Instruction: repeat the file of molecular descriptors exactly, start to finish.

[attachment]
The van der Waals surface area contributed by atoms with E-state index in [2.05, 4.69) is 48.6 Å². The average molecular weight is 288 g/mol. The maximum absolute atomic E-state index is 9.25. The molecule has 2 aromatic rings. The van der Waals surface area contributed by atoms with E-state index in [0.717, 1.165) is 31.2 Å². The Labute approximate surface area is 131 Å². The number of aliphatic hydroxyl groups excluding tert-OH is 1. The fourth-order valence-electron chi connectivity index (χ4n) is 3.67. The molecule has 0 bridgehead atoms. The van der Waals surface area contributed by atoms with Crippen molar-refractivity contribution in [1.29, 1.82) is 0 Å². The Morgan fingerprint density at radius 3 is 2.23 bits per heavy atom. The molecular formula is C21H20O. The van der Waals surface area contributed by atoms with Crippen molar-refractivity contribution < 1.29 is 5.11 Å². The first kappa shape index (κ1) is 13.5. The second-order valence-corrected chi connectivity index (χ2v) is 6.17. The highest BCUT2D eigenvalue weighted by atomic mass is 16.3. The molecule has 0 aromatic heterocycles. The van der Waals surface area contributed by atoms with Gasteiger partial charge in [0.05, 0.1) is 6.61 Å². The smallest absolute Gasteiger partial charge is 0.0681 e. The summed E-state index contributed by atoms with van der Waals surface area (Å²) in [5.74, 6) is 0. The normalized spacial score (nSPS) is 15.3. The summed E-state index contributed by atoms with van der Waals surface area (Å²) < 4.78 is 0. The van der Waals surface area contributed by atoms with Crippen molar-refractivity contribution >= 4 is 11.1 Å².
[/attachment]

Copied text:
The van der Waals surface area contributed by atoms with E-state index in [2.05, 4.69) is 48.6 Å². The average molecular weight is 288 g/mol. The maximum absolute atomic E-state index is 9.25. The molecule has 2 aromatic rings. The van der Waals surface area contributed by atoms with E-state index in [0.717, 1.165) is 31.2 Å². The Labute approximate surface area is 131 Å². The number of aliphatic hydroxyl groups excluding tert-OH is 1. The fourth-order valence-electron chi connectivity index (χ4n) is 3.67. The molecule has 0 bridgehead atoms. The van der Waals surface area contributed by atoms with Crippen molar-refractivity contribution in [1.29, 1.82) is 0 Å². The Morgan fingerprint density at radius 3 is 2.23 bits per heavy atom. The molecular formula is C21H20O. The van der Waals surface area contributed by atoms with Crippen molar-refractivity contribution < 1.29 is 5.11 Å². The first kappa shape index (κ1) is 13.5. The second-order valence-corrected chi connectivity index (χ2v) is 6.17. The highest BCUT2D eigenvalue weighted by atomic mass is 16.3. The molecule has 0 aromatic heterocycles. The van der Waals surface area contributed by atoms with Gasteiger partial charge in [0.05, 0.1) is 6.61 Å². The smallest absolute Gasteiger partial charge is 0.0681 e. The summed E-state index contributed by atoms with van der Waals surface area (Å²) in [5.74, 6) is 0. The normalized spacial score (nSPS) is 15.3. The summed E-state index contributed by atoms with van der Waals surface area (Å²) < 4.78 is 0. The van der Waals surface area contributed by atoms with Crippen molar-refractivity contribution >= 4 is 11.1 Å².